Tuesday, May 13, 2014

A Surreal Ending

My Wonderful Family!

The quasi-doctor phase of this journey into the medical field; a medical school graduate, on my way to residency. It doesn't feel real. But, it sure does make me feel grateful. When I started college at Hillsdale, I imagined graduating from medical school would feel more complete. Another reminder that feeling as though I "have arrived" is not realistic. Nor is it the goal.

And the world's greatest parents at our promotion ceremony! 

I feel as if God has gone before me in each and every phase of this adventure. I've learned a lot. Like how to treat hyperkalemia, that insurance companies will test your patience, and that it takes three 8 hour board exams to obtain a license. But, my favorite parts are what I've learned about people.

People. A territory of unknown experiences, pain, and wisdom. And diseases. But, that's not why I love medicine.When I think back on the past four years, the best part hasn't been our amazing cardiology course, state of the art medical technology, or the pearls of medical wisdom passed down from our mentors. It's been the people. My teachers, my classmates, the patients, the families. They've provided the true pearls.

1. Don't stereotype. 
Not only could it lead to a missed diagnosis, but it also makes you cold. My first impression has been wrong in so many instances that I've had the privilege of learning this one over and over. While stereotypes are stereotypes for a reason, there are always exceptions. A wise surgeon in Alaska told me I had two options. To take every patient at their word, giving everyone the benefit of the doubt. Or, to be skeptical, always questioning if they are in your office seeking secondary gain, unwarranted unemployment benefits, or pain medications. The first will make you compassionate, the second bitter. I think what he was saying was have the eyes of Jesus. Everyone has their own story.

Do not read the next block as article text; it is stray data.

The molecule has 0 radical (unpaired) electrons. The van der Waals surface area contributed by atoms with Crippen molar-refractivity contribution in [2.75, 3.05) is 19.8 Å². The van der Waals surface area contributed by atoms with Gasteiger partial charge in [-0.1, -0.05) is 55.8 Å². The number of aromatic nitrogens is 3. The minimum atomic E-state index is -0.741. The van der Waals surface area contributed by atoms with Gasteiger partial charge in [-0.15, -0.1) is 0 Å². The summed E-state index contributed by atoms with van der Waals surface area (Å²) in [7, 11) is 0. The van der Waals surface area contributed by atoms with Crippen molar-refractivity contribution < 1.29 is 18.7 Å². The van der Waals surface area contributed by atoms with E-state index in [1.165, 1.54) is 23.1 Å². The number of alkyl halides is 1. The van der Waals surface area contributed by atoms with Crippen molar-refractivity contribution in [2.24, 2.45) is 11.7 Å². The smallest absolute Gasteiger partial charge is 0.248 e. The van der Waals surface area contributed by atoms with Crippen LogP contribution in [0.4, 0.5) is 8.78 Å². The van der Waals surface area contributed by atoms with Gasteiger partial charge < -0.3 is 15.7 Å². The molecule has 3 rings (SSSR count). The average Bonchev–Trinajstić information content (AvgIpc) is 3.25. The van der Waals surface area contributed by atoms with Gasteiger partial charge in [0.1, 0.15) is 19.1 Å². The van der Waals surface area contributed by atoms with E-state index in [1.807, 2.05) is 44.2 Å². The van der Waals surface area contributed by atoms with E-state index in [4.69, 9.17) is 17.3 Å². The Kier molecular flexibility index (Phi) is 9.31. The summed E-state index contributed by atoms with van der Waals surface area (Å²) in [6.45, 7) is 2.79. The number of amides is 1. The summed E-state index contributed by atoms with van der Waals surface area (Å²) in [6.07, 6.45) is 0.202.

2. Rely on other people. 
I used to pride myself on independence. But, I've grown to believe that independence is a weakness. And I've been fortunate enough to meet some of the coolest people in the world. To lean on them, to be stretched by them, and to share moments of joy, fear, and sadness with them. God have Adam Eve for a reason. 

3. Be prepared to be unprepared. 
No matter how detailed the chart you read before entering a patient room, it's impossible to be prepared. In fact, some doctors choose not to read the chart before entering the room. I used to think a lot about asking the right questions, even the right way to introduce myself. While it's important to be prepared, I think it's more important to be prepared for anything--entering every new patient and subsequently, new experience, with an open mind. I think it gives us the attitude to see the beauty in the world around us. Or as John Michael Montgomery likes to say, "Life's a dance, you learn as you go."
Many are the plans in the mind of a man, but it is the purpose of the Lord that will stand. 
Proverbs 19:21 

4. Resting is underrated. 
There has got to be a physiologic reason why I enjoy being horizontal so much. When I have my own office, I'll figure out a way to hang a hammock in it. Whether it involves REM sleep or not, being able to take a break is important. And they have to be protected.
...and on the seventh day He rested from all his work. 
Genesis 2:2

5. Comparison is the thief of joy.
Theodore Roosevelt hit the nail on the head with this one. This may be my biggest work in progress. Be it classmates, colleagues, family members, or friends, comparison will suck the life out of a person. It's paralyzing. 
But as it is, God arranged the members in the body, each one of them, as he chose. 
1 Corinthians 12:18

No comments:

Post a Comment